BUENOS AIRES (Reuters) - Argentina said a team of technocrats, and not its economy minister, would attend a meeting in New York with a court-appointed mediator on Friday, as it seeks to resolve a dispute with holdout investors over its sovereign debt.
Argentina needs to seal a deal before a July 30 deadline with investors who rejected its debt restructurings after its catastrophic 2002 default on $100 billion. Growing optimism it will reach one sent its bonds higher on Thursday.
Without a deal, Latin America’s No. 3 economy risks tumbling into a new default as it battles a recession, one of the world’s highest inflation rates and dwindling foreign reserves.
“The mission that will meet with the special master Daniel Pollack in New York will be carried out by the juridical and financial team of the economy ministry and other areas of the government,” Argentine Cabinet Chief Jorge Capitanich told reporters at his daily briefing.
He said Economy Minister Axel Kicillof will not participate.
U.S. District Judge Thomas Griesa has ruled Argentina must immediately pay the group of holdouts, led by hedge funds Elliott Management Corp and Aurelius Capital Management, the bonds’ full value worth $1.33 billion plus accrued interest.
Griesa’s ruling also ordered Argentina not to pay out to other investors who accepted large writedowns on their debt holdings until it had settled with the holdouts. More than 92 percent of investors agreed to receive less than 30 cents on the dollar in restructurings carried out in 2005 and 2010.
When Argentina in late June deposited a coupon payment worth about $539 million with the government’s transfer agent, Bank of New York Mellon (BONY), Griesa blocked any onward transfer.
Since then the bank has faced competing demands: from Griesa’s court order, from investors who want their interest payment and from Argentina, which says the money no longer belongs to it.
On Thursday, BONY said Euro bondholders had threatened to sue the bank if it returned the funds to Argentina.
“(The bank) seeks clarification that it may comply with this Court’s Injunctions by retaining the funds received from Argentina in the Banco Central Accounts where they are presently held,” BONY wrote in the opening statement of the motion.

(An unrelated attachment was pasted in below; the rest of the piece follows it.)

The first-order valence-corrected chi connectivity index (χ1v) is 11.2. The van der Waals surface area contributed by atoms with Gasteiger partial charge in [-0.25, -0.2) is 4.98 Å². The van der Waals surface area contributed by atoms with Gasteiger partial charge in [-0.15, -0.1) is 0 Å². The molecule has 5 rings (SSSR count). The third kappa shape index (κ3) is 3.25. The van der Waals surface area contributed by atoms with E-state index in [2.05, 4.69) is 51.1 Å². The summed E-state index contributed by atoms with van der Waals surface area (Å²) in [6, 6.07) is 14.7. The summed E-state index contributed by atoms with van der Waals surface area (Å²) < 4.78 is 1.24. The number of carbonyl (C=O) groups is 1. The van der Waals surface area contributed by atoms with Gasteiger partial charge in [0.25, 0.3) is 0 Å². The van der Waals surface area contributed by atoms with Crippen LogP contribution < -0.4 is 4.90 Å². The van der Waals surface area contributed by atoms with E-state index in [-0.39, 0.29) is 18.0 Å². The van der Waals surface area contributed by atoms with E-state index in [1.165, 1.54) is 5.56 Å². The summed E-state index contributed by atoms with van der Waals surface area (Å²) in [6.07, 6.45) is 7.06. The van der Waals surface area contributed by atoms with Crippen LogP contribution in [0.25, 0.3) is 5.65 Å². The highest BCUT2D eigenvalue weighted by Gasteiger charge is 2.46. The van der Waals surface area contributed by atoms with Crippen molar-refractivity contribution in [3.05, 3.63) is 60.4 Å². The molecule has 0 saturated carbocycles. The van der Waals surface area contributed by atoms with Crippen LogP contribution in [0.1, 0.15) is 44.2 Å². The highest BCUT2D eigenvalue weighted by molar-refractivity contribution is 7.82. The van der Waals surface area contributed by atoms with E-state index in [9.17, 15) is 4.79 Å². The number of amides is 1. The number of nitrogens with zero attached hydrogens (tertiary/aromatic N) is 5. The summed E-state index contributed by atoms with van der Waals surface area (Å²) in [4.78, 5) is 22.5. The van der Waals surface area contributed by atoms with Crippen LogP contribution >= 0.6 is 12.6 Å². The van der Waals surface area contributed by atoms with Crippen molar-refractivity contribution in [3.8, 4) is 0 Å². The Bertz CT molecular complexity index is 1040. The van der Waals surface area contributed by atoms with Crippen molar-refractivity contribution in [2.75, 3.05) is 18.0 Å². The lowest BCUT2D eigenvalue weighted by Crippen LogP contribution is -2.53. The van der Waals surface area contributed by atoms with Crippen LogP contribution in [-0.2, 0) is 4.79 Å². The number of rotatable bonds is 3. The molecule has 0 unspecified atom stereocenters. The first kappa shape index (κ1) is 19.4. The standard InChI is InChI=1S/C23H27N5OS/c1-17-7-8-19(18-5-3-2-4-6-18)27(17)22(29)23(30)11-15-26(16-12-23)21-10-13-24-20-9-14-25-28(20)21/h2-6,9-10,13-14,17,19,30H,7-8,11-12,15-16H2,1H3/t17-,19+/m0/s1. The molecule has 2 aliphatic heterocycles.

Argentina says paying the hedge funds in full could prompt claims totaling more than $100 billion. The country now has just $29.5 billion in reserves.
For years, Argentina has refused to negotiate with the holdouts, portraying them as “vultures” circling the corpse of its 2002 default that plunged millions of Argentines into poverty, and buying bonds in the secondary market at a steep discount.
But faced with the specter of default, it now says it is willing to talk, and wants to complete a deal with all of its creditors, including other holdouts and the investors who accepted the tough terms of its 2005 and 2010 debt swaps.
Creeping optimism that Argentina will reach a deal sent benchmark Discount bonds up 5.7 percent to 93.50 on the local over-the-counter market earlier on Thursday, while Par bonds rose 8.10 percent to 53.40.
Griesa appointed Pollack to find common ground in the years-long battle that has delayed Argentina’s return to international capital markets since its 2002 banishment.
Kicillof, who has settled disputes with the Paris Club of creditor nations and Spain’s Repsol in recent months in an attempt to regain the trust of foreign investors, spent four hours on Monday discussing the case with Pollack.
If Argentina does not complete a deal, Judge Griesa has said he will continue blocking it from making a coupon payment on its restructured bonds that was already due on June 30. A 30-day grace period ends July 30.
Additional reporting by Sarah Marsh, Nessi Hernan and Richard Lough; Editing by W Simon, J Benkoe and Ken Wills